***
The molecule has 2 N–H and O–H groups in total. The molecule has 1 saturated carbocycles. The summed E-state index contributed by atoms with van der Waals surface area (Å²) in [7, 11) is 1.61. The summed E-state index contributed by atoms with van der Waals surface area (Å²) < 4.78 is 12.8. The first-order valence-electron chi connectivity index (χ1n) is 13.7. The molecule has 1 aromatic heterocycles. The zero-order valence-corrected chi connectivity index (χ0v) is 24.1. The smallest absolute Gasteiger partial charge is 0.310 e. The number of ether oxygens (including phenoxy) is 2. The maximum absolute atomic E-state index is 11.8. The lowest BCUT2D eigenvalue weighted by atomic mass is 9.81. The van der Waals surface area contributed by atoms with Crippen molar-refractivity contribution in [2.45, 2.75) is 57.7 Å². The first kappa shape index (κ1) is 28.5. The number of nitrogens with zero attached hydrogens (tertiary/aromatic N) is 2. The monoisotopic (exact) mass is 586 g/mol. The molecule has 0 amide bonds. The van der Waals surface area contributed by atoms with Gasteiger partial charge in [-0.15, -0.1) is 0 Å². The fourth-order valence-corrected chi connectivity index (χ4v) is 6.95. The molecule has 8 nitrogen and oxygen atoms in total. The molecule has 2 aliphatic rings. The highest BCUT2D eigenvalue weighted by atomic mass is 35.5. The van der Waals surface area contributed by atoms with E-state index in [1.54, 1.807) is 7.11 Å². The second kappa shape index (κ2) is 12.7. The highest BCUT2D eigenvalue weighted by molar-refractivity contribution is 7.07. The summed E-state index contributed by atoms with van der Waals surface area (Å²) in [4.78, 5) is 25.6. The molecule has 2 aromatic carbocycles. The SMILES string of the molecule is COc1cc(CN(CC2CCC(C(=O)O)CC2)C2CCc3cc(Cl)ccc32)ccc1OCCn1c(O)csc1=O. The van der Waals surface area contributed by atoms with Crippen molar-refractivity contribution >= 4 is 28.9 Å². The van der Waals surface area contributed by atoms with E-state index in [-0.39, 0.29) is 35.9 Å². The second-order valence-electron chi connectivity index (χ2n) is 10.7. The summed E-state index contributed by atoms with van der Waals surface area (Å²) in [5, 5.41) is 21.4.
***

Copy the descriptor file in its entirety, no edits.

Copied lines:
The molecule has 2 N–H and O–H groups in total. The molecule has 1 saturated carbocycles. The summed E-state index contributed by atoms with van der Waals surface area (Å²) in [7, 11) is 1.61. The summed E-state index contributed by atoms with van der Waals surface area (Å²) < 4.78 is 12.8. The first-order valence-electron chi connectivity index (χ1n) is 13.7. The molecule has 1 aromatic heterocycles. The zero-order valence-corrected chi connectivity index (χ0v) is 24.1. The smallest absolute Gasteiger partial charge is 0.310 e. The number of ether oxygens (including phenoxy) is 2. The maximum absolute atomic E-state index is 11.8. The lowest BCUT2D eigenvalue weighted by atomic mass is 9.81. The van der Waals surface area contributed by atoms with Crippen molar-refractivity contribution in [2.45, 2.75) is 57.7 Å². The first kappa shape index (κ1) is 28.5. The number of nitrogens with zero attached hydrogens (tertiary/aromatic N) is 2. The monoisotopic (exact) mass is 586 g/mol. The molecule has 0 amide bonds. The van der Waals surface area contributed by atoms with Gasteiger partial charge in [-0.15, -0.1) is 0 Å². The fourth-order valence-corrected chi connectivity index (χ4v) is 6.95. The molecule has 8 nitrogen and oxygen atoms in total. The molecule has 2 aliphatic rings. The highest BCUT2D eigenvalue weighted by atomic mass is 35.5. The van der Waals surface area contributed by atoms with E-state index in [1.54, 1.807) is 7.11 Å². The second kappa shape index (κ2) is 12.7. The highest BCUT2D eigenvalue weighted by molar-refractivity contribution is 7.07. The summed E-state index contributed by atoms with van der Waals surface area (Å²) in [4.78, 5) is 25.6. The molecule has 2 aromatic carbocycles. The SMILES string of the molecule is COc1cc(CN(CC2CCC(C(=O)O)CC2)C2CCc3cc(Cl)ccc32)ccc1OCCn1c(O)csc1=O. The van der Waals surface area contributed by atoms with Crippen molar-refractivity contribution >= 4 is 28.9 Å². The van der Waals surface area contributed by atoms with E-state index in [-0.39, 0.29) is 35.9 Å². The second-order valence-electron chi connectivity index (χ2n) is 10.7. The summed E-state index contributed by atoms with van der Waals surface area (Å²) in [5, 5.41) is 21.4.